A Brief Examination of Shakespeare's The Tempest and The Theme of Redemption
What makes The Tempest such a difficult work to classify is that it is vaguely reminiscent of many of Shakespeare’s earlier works of various genres. In its exploration of the consequences of a disruption of the natural order, it illustrates many of the themes traditionally present in his tragedies. When the natural is disrupted by the unnatural, namely, when Antonio usurps Prospero’s dukedom, there is a consequence which must restore the natural order. If this were a tragedy, the audience would expect the eventual death of the usurped and usurping power and some sort of return to a natural state. Where this play differs, however, is how that natural order is restored. In this regard it holds loosely to the conventions of Shakespeare’s comedies in its subsequent movement toward redemption.
The Central Theme
This idea of redemption is, effectively, the most central theme of The Tempest. The storm that sets the scene in the beginning is the result of the upset natural order that has occurred previous to the action of the play, and it is the first step toward its restoration. In essence, the storm is an uprising of the natural against the unnatural—a violent and corrective rearranging of nature. It is fitting, in this light then, that Prospero has the power to manipulate the natural world as it is he against whom nature has been set. The audience may be concerned at first that Prospero’s intentions are inclined toward revenge rather than reconciliation, but the action quickly extinguishes these concerns. Though Prospero effectively rules with the power of a god, his use of power never becomes abusive or self-serving. He loves his daughter dearly and naturally, unlike previous Shakespearean fathers such as King Lear, nor does he attempt to repress her love for Ferdinand. Additionally, he grants mercy and forgiveness to those who wronged him despite his potential power over them.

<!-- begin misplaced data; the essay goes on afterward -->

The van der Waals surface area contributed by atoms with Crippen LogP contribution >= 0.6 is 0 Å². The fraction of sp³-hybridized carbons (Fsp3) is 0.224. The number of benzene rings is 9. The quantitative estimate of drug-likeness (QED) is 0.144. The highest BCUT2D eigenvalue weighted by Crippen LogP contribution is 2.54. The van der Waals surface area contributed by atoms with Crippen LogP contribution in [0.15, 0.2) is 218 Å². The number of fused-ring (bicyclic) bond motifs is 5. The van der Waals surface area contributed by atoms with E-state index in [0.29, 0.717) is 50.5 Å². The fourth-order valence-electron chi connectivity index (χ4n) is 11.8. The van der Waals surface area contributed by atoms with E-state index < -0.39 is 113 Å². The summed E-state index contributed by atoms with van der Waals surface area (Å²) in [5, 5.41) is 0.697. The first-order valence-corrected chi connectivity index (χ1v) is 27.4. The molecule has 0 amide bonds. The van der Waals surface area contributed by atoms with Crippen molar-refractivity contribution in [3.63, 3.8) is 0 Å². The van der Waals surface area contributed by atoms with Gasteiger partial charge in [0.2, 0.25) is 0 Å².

Familiar Shakespearean Motifs
The story of The Tempest resurrects familiar themes of appearance and illusion versus reality which were extremely prevalent in many of Shakespeare’s earlier plays. As Prospero tells Ferdinand, “Yea, all which it inherit, shall dissolve, / And, like this insubstantial pageant faded, / Leave not a rack behind. We are such stuff / As dreams are made on; and our little life / Is rounded with a sleep” (4.1.154-158). This speech is remarkably reminiscent of A Midsummer Night’s Dream and expresses a similar duality of human nature, namely the coexistence and interdependence of illusion and reality and its role in human existence.
One thing about The Tempest that seems markedly different structurally than many of Shakespeare’s other works is its tightly woven order. Whereas in plays such as Henry IV where months pass by, this play does not allow for an unnatural time differential between the drama and reality. The play is exclusively focused on the present, which stands out when compared to others. Also present is the harmonious working of parallels in characters and symmetry between plots and subplots. Both of these elements serve to ground the play in reality and advance the order and reconciliation being developed.
The Bigger Picture
Through a study of the works of Shakespeare, a reader can gain compelling insight of human nature—it’s vices from his tragedies and its redemption from his comedies. The Tempest is a compelling culmination of these two disparate elements. Humans are truly the rarest, most remarkable blend of dirt and magic, of mind and matter, of natural and unnatural, of destruction and redemption.
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